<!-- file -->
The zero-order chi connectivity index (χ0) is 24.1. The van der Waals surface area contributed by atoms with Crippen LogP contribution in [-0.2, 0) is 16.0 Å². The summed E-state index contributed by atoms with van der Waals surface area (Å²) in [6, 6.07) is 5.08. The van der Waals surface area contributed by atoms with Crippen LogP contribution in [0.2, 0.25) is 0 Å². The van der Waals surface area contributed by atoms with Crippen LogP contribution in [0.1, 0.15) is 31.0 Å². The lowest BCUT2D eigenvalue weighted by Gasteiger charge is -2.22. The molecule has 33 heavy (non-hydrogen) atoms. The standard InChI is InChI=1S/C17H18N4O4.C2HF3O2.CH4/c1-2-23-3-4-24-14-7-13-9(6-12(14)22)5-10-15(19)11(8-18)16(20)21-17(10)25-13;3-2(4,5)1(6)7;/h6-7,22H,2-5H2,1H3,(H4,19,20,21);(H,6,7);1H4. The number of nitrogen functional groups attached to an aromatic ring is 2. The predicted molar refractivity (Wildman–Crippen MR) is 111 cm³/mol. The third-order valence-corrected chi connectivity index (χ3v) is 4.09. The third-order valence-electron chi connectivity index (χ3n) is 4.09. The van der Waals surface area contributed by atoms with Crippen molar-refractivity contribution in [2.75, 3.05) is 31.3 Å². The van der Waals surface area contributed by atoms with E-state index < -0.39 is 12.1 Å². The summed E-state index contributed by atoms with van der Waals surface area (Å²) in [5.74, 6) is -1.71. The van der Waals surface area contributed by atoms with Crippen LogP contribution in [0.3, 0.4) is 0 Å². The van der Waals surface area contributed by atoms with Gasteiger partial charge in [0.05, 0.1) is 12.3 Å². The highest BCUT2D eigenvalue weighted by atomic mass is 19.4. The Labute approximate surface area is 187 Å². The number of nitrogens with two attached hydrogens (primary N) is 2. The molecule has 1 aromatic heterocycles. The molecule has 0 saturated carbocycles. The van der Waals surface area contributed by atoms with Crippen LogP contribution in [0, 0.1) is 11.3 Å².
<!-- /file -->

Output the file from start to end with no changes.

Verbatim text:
The zero-order chi connectivity index (χ0) is 24.1. The van der Waals surface area contributed by atoms with Crippen LogP contribution in [-0.2, 0) is 16.0 Å². The summed E-state index contributed by atoms with van der Waals surface area (Å²) in [6, 6.07) is 5.08. The van der Waals surface area contributed by atoms with Crippen LogP contribution in [0.2, 0.25) is 0 Å². The van der Waals surface area contributed by atoms with Crippen LogP contribution in [0.1, 0.15) is 31.0 Å². The lowest BCUT2D eigenvalue weighted by Gasteiger charge is -2.22. The molecule has 33 heavy (non-hydrogen) atoms. The standard InChI is InChI=1S/C17H18N4O4.C2HF3O2.CH4/c1-2-23-3-4-24-14-7-13-9(6-12(14)22)5-10-15(19)11(8-18)16(20)21-17(10)25-13;3-2(4,5)1(6)7;/h6-7,22H,2-5H2,1H3,(H4,19,20,21);(H,6,7);1H4. The number of nitrogen functional groups attached to an aromatic ring is 2. The predicted molar refractivity (Wildman–Crippen MR) is 111 cm³/mol. The third-order valence-corrected chi connectivity index (χ3v) is 4.09. The third-order valence-electron chi connectivity index (χ3n) is 4.09. The van der Waals surface area contributed by atoms with Crippen molar-refractivity contribution in [2.75, 3.05) is 31.3 Å². The van der Waals surface area contributed by atoms with E-state index < -0.39 is 12.1 Å². The summed E-state index contributed by atoms with van der Waals surface area (Å²) in [5.74, 6) is -1.71. The van der Waals surface area contributed by atoms with Crippen LogP contribution in [0.3, 0.4) is 0 Å². The van der Waals surface area contributed by atoms with Gasteiger partial charge in [0.05, 0.1) is 12.3 Å². The highest BCUT2D eigenvalue weighted by atomic mass is 19.4. The Labute approximate surface area is 187 Å². The number of nitrogens with two attached hydrogens (primary N) is 2. The molecule has 1 aromatic heterocycles. The molecule has 0 saturated carbocycles. The van der Waals surface area contributed by atoms with Crippen LogP contribution in [0, 0.1) is 11.3 Å².